|Posted: Jun 20, 2016|
Researchers find better way to 'herd' electrons in solar fuel devices(Nanowerk News) Researchers at the University of British Columbia and the University of North Carolina at Chapel Hill have discovered a new way to optimize electron transfer in semi-conductors used in solar fuel solutions.
|The finding, published today in Nature Chemistry ("A Kinetic Pathway for Interfacial Electron Transfer from a Semiconductor to a Molecule"), could have a big impact on devices that convert sunlight into electricity and fuel.|
|Molecules can be designed to act as a gate and keep electrons moving forward in one direction. (Image: UBC Chemistry)|
|Researchers have already shown that the efficiency of electron transfer at semi-conductor interfaces depends on the distance the electron has to travel. The new finding shows that the efficiency of the transfer also depends on the type of chemical bonds--or the bridge--that the electron travels through along the way.|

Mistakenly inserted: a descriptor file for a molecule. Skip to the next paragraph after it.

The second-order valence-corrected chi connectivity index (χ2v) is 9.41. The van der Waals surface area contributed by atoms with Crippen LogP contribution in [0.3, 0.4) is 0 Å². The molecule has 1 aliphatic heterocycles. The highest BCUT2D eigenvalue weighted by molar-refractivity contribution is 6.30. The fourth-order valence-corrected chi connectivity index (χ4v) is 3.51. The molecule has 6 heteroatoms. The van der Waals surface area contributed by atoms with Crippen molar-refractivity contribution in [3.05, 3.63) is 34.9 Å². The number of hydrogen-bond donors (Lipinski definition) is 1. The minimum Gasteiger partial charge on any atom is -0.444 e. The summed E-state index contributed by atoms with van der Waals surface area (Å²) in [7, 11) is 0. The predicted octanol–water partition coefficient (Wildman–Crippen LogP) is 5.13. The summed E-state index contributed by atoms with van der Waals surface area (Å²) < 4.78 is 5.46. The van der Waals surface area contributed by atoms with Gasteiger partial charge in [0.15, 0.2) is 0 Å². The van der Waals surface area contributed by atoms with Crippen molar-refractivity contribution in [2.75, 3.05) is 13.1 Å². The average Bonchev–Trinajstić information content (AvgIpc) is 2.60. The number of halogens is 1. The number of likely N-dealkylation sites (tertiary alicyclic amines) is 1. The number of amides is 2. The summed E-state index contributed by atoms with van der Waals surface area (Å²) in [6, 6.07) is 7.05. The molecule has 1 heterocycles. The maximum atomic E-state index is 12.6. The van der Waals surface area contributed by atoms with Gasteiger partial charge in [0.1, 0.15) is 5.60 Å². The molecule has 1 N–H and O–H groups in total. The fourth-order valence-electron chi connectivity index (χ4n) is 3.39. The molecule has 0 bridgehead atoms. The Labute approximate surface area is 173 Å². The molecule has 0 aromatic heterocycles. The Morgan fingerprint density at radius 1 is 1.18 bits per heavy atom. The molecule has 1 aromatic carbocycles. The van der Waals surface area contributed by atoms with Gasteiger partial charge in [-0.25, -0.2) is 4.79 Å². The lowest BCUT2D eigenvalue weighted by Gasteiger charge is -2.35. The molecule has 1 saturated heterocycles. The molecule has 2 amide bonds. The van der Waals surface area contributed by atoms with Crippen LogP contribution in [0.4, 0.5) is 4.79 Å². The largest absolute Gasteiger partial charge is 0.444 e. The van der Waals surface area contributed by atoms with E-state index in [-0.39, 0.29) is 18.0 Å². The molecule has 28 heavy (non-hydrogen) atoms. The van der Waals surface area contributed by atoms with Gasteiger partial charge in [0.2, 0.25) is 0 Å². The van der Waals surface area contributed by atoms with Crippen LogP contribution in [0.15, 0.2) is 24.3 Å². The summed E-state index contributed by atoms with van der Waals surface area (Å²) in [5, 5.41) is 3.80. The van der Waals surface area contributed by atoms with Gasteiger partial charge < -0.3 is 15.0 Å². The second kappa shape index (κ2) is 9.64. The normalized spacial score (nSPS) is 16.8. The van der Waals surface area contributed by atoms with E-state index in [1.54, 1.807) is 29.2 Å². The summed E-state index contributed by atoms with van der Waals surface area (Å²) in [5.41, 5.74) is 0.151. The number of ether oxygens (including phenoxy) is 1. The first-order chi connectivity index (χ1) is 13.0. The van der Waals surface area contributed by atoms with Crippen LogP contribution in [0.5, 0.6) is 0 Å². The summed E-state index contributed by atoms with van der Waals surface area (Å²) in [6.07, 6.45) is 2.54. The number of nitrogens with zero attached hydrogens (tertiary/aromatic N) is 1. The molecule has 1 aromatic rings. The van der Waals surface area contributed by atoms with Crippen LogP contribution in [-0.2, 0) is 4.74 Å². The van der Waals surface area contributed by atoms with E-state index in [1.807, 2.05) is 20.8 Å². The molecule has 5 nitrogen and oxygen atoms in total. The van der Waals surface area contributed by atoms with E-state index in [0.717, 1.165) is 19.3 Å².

|"Now we can design molecules to act as a gate and keep electrons moving forward in one direction and not reverse their direction," says UBC chemist and chemical engineer Curtis Berlinguette, senior author on the paper.|
|"If electrons go in the wrong direction, we lose much of the sun's energy as heat before it can be converted into electricity or fuel."|
|The research also has ramifications in how we view electron transfer in biological systems.|
|Source: University of British Columbia|
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